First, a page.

Steven Slate Drums’ Blackbird Expansion – The Gear Gods Review

Steven Slate Drums recently released the Blackbird Studio Drums expansion for Steven Slate Drums (SSD) and Trigger, Slates drum replacement and enhancement plugin. I got to check out the new library on SSD and really wanted to spend a lot of time with it before gathering my thoughts and writing a review. New drum libraries tend to impress at first listen but after sometime that opinion tends to change. I felt this way even more so when it came to this new expansion.


Here is a quick summary of what Blackbird is and its significance for those who have never heard of it. Simply put, it is one of the most famous studios in the world. Its owner, John McBride, has a reputation for being uncompromising when it comes to the studio and getting the sounds he needs. If you are interested in seeing exactly what John and his studio are like then check out the video below. It will give you a pretty good idea of the kind of caliber this place is.

It is my understand that this library is practically unprocessed, save for some small things in the recording chain. I bring this up because when you load up a kit just for a listen, it sounds good. Like, really good! At first I was convinced these were processed samples, not that there is anything wrong with that. But alas, after asking around at Slate I found I was mistaken. In my time with the expansion I tried it on a variety of different material. Everything from country and pop to jazz to metal. And what’s there is certainly versatile and varied enough to work in any of those genres. I recently used it on a Jazz piece that you can listen to below. Jazz tends to be pretty raw in terms of production, so what you hear is one of the blackbird preset kits and a bit of processing on my end. It should give you a good idea the level of quality of this library. At the risk of sounding hyperbolic, I think this is the best sounding library I have heard to date, not just from Slate, but in general. Like I mentioned earlier I wanted to spend extra time to see if that impression would wear off but it hasn’t.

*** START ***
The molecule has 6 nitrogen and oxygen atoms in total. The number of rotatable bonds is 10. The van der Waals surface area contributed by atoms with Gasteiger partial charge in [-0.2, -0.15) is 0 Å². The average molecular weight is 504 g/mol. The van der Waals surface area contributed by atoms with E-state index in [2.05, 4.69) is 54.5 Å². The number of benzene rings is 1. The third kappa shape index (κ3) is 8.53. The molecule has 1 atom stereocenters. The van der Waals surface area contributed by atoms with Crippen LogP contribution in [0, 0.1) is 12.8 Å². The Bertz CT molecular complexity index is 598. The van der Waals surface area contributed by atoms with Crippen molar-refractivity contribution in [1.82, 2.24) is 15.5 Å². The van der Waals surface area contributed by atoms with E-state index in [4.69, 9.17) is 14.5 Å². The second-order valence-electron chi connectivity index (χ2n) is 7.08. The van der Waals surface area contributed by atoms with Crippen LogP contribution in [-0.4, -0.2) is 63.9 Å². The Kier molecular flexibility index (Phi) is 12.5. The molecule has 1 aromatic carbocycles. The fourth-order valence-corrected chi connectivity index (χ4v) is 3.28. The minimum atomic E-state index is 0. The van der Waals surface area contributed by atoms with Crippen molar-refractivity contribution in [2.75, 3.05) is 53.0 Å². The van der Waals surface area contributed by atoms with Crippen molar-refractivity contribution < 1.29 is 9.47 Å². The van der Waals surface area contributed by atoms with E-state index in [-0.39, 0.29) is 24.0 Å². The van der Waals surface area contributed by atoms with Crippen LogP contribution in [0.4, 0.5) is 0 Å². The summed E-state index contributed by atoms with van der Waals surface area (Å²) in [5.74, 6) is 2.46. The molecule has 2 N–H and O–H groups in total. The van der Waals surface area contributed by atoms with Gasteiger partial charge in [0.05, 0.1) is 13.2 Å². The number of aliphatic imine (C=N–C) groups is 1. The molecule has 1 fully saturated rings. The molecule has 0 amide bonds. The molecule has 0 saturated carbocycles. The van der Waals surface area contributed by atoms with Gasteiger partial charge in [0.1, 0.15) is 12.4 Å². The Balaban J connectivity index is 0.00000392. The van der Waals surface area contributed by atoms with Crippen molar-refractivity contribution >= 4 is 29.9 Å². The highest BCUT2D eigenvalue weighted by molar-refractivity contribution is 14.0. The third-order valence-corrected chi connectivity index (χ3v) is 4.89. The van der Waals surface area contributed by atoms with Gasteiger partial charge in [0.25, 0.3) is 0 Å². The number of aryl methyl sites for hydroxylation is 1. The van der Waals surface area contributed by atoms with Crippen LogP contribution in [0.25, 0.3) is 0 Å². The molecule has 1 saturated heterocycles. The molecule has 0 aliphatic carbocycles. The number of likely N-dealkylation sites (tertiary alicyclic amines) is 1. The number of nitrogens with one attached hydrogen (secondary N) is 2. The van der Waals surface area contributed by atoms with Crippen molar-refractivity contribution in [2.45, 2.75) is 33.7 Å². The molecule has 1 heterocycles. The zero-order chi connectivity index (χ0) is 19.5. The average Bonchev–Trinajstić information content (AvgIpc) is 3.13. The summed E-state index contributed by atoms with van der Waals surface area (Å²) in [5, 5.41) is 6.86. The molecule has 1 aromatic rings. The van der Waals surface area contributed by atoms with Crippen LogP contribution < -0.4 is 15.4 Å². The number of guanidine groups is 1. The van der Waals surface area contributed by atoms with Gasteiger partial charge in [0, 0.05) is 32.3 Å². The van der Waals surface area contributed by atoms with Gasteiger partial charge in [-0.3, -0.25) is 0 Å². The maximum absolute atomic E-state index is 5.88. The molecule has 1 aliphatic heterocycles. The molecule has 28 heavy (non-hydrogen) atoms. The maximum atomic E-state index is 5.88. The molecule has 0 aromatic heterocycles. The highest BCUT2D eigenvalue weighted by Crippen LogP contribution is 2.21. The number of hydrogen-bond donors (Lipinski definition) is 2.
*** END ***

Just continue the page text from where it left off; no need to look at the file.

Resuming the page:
Now you might be wondering, well Alex, what DON’T you like about it? Well, there really isn’t anything I don’t like about it, but there is one thing a person interested in this should be aware of – this library is pretty big. At almost 6 gigabytes its one of Steven Slate Drums’ largest. But the bigger issue is the loading of an entire kit using the Blackbird expansion. In the Jazz piece below, a blackbird kit loaded fully into memory took up about 2.6 gigabytes. That is pretty massive, and seeing how big it was its no surprise this expansion has ended up sounding so good. Does this mean you might not be able to use this expansion on your computer? No, you most certainly can. I have a pretty beefy computer so I had the luxury of turning off SSD4’s disk streaming option, meaning it loads the entire kit into RAM for me. If your computer has 4 to 8 gigabytes of RAM on it you will need to turn that feature on. It doesn’t negatively impact the sound, it just means it caches parts of the library and calls upon the samples as needed by your project or session.

If you are looking for what is hands down the best sounding drum library, you will be hard pressed to find one better than this. Especially considering how versatile it can be, you can’t really go wrong with this one.

Written by

Alex Nasla is a keyboardist, producer and mixing engineer. He keeps busy making audio plugins for Rosen Digital, is audio director at multimedia company Toxic Creativity and is involved in 3 different musical endeavors. 

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